Fun fact:

13 March 2013 was the election date of previously mentioned Pope Francis. The peloton will hopefully have the Argentinians blessings on their way towards Monte San Vicino, and avoid the horrendous weather they saw towards the Terminillo last year.


Vincenzo Nibali (Astana) looked solid in Oman, and will be eager to win at home soil. Tejay Van Garderen (BMC), Thibaut Pinot (FDJ), Domenico Pozzovivo (AG2R) and Alejandro Valverde (Moviestar)  are other names to watch. Woet Poels (Team Sky) have shown good form this season, and could be another candidate for the victory. The same goes for his countryman Bauke Mollema (Trek Segafredo), who became second on the queen stage in 2015. The always smiling Colombian Esteban Chaves (Orica GreenEDGE) could also be up there towards the finishline.

Tirreno – Adriatico stage 6: Castelraimondo – Cepagatti



Date: 14 March
Length: 210 km
Profile: flat


After a couple of days in the hilly countryside, the riders finally arrives by the Adriatic Sea. The peloton will ride along the coast through most of the last 150 km of the day. Crosswinds could have an impact. Towards the end, a couple of small uphill sections nearby Pescara will make the race interesting. A long day in the saddle + the small climbs towards the end, could make it hard for some of the sprinters. The last 8 km slowly ascends with an average gradient between 1 and 2 %.

Fun fact:

The Italian footballer Marco Verratti was born in Pescara, although he grew up in L’Aquila (aproximatley 100 km away). The city of L’Aquila suffered heavily during the earthquake back in 2009, where 17 000 people ended up without homes. The former Italian Prime Minister Silvio Berlusconi controversially stated that the people should view the experience as a camping weekend. L’Aquila was also the destination of the 11th stage in the Giro d’Italia 2010, the organizers way of paying their respects to the earthquake victims. The stage was the longest of the year, 262 kilometres, and is famously known for it’s 54 man breakaway gaining more than 20 minutes, putting Richie Porte in La Maglia Rosa.


The stage is a bit similar to the finish in Fiuggi Terme, wich was used on the sixth stage in the 2011 Giro d’Italia. Francisco Ventoso (Moviestar) won that stage ahead of Alessandro Petacchi. The finish to Capegatti could be a bit too hard for a rider like Cavendish. Once again, Sagan and Boasson Hagen will be riders to look out for.

Tirreno – Adriatico stage 7: San Benedetto del Tronto (ITT)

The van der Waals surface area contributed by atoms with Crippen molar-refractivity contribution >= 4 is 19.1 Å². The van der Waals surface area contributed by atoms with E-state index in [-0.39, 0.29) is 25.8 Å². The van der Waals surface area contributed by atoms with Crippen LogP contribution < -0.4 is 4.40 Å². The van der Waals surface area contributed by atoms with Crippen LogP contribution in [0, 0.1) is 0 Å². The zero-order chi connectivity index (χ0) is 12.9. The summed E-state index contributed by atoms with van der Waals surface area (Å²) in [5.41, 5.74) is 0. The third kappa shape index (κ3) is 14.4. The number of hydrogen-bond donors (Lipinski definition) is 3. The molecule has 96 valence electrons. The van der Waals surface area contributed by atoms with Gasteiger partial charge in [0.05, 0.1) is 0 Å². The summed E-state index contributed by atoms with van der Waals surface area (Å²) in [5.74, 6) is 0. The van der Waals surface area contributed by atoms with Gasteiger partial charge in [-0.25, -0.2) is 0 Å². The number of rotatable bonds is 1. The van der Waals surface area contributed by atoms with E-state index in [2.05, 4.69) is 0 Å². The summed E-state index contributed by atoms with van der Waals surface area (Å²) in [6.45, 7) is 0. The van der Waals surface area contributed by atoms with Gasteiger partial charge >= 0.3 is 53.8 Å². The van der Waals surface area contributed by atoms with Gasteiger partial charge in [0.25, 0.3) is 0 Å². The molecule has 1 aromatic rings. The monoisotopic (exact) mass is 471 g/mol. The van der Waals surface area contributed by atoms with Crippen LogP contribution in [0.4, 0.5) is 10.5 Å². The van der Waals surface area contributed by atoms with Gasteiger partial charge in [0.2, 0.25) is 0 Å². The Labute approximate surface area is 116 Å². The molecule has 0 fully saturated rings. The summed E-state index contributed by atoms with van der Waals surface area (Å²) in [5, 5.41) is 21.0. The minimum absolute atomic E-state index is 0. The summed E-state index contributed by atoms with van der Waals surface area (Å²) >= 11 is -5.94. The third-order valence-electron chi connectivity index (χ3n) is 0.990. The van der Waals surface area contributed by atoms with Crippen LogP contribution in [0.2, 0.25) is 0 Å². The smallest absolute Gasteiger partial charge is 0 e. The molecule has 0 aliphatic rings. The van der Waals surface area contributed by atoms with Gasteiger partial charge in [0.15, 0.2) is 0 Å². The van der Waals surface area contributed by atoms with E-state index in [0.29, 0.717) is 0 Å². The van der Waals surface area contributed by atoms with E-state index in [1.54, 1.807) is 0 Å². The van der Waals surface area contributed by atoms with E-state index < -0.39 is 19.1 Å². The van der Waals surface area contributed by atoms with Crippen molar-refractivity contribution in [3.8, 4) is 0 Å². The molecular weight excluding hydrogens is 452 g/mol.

Date: 15 March
Length: 10.1 km
Profile: flat (Individual time trial)


The 10 km time trial in San Benedetto den Tronto have been almost identical for the last five years. Only 10 kilometers on the bike will be most welcoming for the riders after a tough week. Three 90 degree turns resemble all the technical challenges of the course. Fabian Cancellara averaged 52,708 Km/h here last year. Depending on the overall standings after the Monte San Vicino-stage, the final time trial could be decisive. Nairo Quintana, who won overall in 2015, lost as much as 24 seconds to Alberto Contador and Vincenzo Nibali on the final stage.

Fun fact:

Stefano Garelli was the first ever rider to receive the spectacular gilded trident after winning the race. The trophy was introduced in 2010, and have been popular among both fans and riders. The trident resembles the weapon of Roman god of the sea, Neptune. Neptune’s counterpart in Greek mythology is Poseidon. As many know, Neptune is also the name of the eighth and farthest planet from the sun in our solar system. And obviously, the Greek name of the planet Neptune is Poseidon.


Like many time trials over the last years, this one could also turn into a show down between Fabian Cancellara (Trek Segafredo) and Tony Martin (Etixx Quickstep). Cancellara, winning three of the last five Benedetto-time trials, probably the biggest favourite. Adriano Malori (Moviestar) will sadly not be competing, still recovering after the horrible crash in San Luis earlier this season. The Team Sky duo Michal Kwiatkowski and Vasil Kiryienka are also names worth mentioning.

Tirreno Adriatico 2016 – The favourites

Vincenzo Nibali and Fabian Cancellara  are the only former winners who will start the race. Monte San Viciono will be too hard for Cancellara. Nibali on the other hand showed strength in Oman, and will most likely be strong in Tirreno – Adriatico as well. His time trial abilities will help him both on the first and last stage. The same goes for Tejay Van Garderen, who possibly will lead the race after stage one. Thibaut pinotEsteban ChavesRigoberto Uran and Alejandro Valverde are other riders who will certinly go for glory.

Tirreno Adriatico 2016 – TV Coverage

Due to the biathlon world championships in Holmenkollen, the race will be broadcasted at Europsort 2 in many European countries. The Paris – Nice could also cause some delays in Eurosports scheduale. However, the channel will send plenty of reruns, for example the morning after each stage. The race is also broadcasted at Eurosport player. If this does not suit you, check out for further online coverage.

About The Author

Erik Markussen studiert Jura in Oslo. Als Fahrrad-Verrückter hat er in der Vergangenheit schon für verschiedene Norwegische Zeitungen gearbeitet. Er ist außerdem passionierter Langläufer und selbsternannter Kevin Réza-Fan.